I have worked at my local fire academy for close to 22 years, and from the moment one walks through the door on their first night, it is a humbling experience. Humbling, because once you leave your personal comfort zone, you find that there isn’t a shortage of well-trained, competent firefighters in your demographics. You honestly believe that you are on your game as a firefighter, and then you find out how much you still have to learn. Some instructors stay the duration, some stay until other responsibilities get in the way, and some stay far too long. Unfortunately, some do not stay long enough.
My tenure in the fire academy, hopefully along with my capabilities, allows me the privilege to serve as a Lead Instructor for the recruit classes that enter our hallways each semester. However, every semester, I make it clear that I will stand aside and follow the leadership of The Chief during Boot School. The Chief has been with us for over 20 years, and a lot more frequently since he retired from his position as a Deputy Chief of a very busy fire department in Central New Jersey. His disposition and demeanor on an emergency was second to none; in fact, in all the years I have worked with him, both in a training capacity and during an emergency, I cannot think of a single time where he was without grasp of his surroundings. Those who served under him followed his lead without question, for his way worked, every time. His delivery as an instructor, coupled with his calm demeanor on the fireground, made him a natural leader, even for his peer instructors. There were no shortcuts, no doubts, no second-guesses; any doubts about his orders eroded once he demonstrated it. He would never ask anyone to do anything that he wouldn’t do. If you were at the academy looking for him, you would find him early in the morning, about an hour before class started, sitting in the cafeteria, “holding court” with a bunch of recruits feverishly taking notes as he spoke of skills and techniques of our job with a hot cup of coffee in his hand. Moreover, he would listen to their questions, concerns and fears about their new journey, only to remind them of the rewards that await them from doing this job. So for the last few years, the decision to follow The Chief’s lead was an easy one for all of us to make.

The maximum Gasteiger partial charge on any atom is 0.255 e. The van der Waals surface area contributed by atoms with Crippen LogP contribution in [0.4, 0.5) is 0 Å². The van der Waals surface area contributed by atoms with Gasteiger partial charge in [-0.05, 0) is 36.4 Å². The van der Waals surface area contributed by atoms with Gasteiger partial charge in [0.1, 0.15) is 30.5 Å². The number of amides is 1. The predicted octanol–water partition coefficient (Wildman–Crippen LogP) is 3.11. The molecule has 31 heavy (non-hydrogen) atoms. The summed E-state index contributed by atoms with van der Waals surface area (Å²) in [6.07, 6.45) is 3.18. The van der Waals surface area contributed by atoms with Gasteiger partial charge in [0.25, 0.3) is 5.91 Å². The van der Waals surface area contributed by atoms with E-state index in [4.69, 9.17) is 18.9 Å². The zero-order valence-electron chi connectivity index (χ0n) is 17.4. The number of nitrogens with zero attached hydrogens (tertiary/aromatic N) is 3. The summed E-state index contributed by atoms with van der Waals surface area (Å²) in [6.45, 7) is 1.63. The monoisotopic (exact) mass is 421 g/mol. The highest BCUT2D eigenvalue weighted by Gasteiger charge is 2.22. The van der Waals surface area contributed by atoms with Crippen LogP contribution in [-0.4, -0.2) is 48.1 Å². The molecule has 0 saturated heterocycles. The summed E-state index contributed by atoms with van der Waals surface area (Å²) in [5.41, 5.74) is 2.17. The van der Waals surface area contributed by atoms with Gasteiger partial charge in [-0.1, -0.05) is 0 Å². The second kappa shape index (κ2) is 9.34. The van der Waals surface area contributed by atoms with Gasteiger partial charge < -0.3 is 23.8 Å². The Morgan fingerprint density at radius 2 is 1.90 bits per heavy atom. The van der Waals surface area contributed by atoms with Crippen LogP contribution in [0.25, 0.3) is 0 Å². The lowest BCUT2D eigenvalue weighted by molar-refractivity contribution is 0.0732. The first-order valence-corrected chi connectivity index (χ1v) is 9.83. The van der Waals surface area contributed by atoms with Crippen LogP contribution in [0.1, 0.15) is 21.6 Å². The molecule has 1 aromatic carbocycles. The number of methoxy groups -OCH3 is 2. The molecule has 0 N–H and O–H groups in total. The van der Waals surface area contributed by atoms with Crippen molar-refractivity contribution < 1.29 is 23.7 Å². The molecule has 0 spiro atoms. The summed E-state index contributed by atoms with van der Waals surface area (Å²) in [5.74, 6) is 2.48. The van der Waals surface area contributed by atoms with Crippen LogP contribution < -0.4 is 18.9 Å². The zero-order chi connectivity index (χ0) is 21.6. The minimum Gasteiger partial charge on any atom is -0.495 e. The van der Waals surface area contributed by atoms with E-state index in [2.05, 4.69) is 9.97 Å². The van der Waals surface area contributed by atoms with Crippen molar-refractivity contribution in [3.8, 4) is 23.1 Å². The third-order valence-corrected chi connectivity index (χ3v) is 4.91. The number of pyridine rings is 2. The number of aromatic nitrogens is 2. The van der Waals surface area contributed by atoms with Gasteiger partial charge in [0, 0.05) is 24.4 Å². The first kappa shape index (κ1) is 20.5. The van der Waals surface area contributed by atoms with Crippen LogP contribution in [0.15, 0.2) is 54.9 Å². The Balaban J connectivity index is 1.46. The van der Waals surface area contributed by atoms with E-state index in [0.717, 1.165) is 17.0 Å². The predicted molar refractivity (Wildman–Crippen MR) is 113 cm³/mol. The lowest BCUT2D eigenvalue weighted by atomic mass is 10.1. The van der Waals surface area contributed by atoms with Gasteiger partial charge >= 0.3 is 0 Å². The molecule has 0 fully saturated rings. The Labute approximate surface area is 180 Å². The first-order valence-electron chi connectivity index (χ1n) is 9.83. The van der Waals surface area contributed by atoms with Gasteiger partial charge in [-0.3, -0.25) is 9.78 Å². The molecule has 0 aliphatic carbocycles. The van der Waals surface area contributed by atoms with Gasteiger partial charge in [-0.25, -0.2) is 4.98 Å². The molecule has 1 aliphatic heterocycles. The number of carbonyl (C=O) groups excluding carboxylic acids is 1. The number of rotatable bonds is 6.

This past semester, I served as the Lead Instructor for the Recruit Class. The Chief was unavailable to take the reins; a significant issue required his full and immediate attention. I took the reins begrudgingly, as all of us would prefer to see The Chief bark out orders and set companies into motion on the fireground, no matter what the task. We all followed his lead, even when he wasn’t there to lead it himself.
About six weeks into the recruit class, the training grounds were full of activity; smoke filled cellars with PASS devices sounding for “simulated” firefighter/mannequins down, with students following hoselines to get themselves to safety, while emergency ladder slides from second floor areas were being conducted with instructors keeping a watchful eye on the progress. Instructors were manning belay lines for sliding students, hose lines were covering recruits finding their egress, and radio reports for “victim removals” were being transmitted to the Lead Instructor as the “fireground” was alive with activity. Around mid-point through the session, a familiar car pulled up, and parked on the A/D corner of the training grounds. Two people sat in the front of the car and watched our progress. I stared at the vehicle for a few minutes; then the Chief rolled down the passenger window.
Students watched as every instructor made their way to the passenger door, wanting to greet the chief, just to say hi and greet his wife. In a true example of The Brotherhood, each and every one of us reminded The Chief and his wife that the “family” is here, and we stand ready to do what is needed. We all would stand ready, for that is the true meaning of “The Brotherhood” that we enter when we “boot up” for the first time. This “Brotherhood” needs to be re-visited and re-energized, for next to our own families, we owe our second “family” members the same respect that we would want in our own time of need.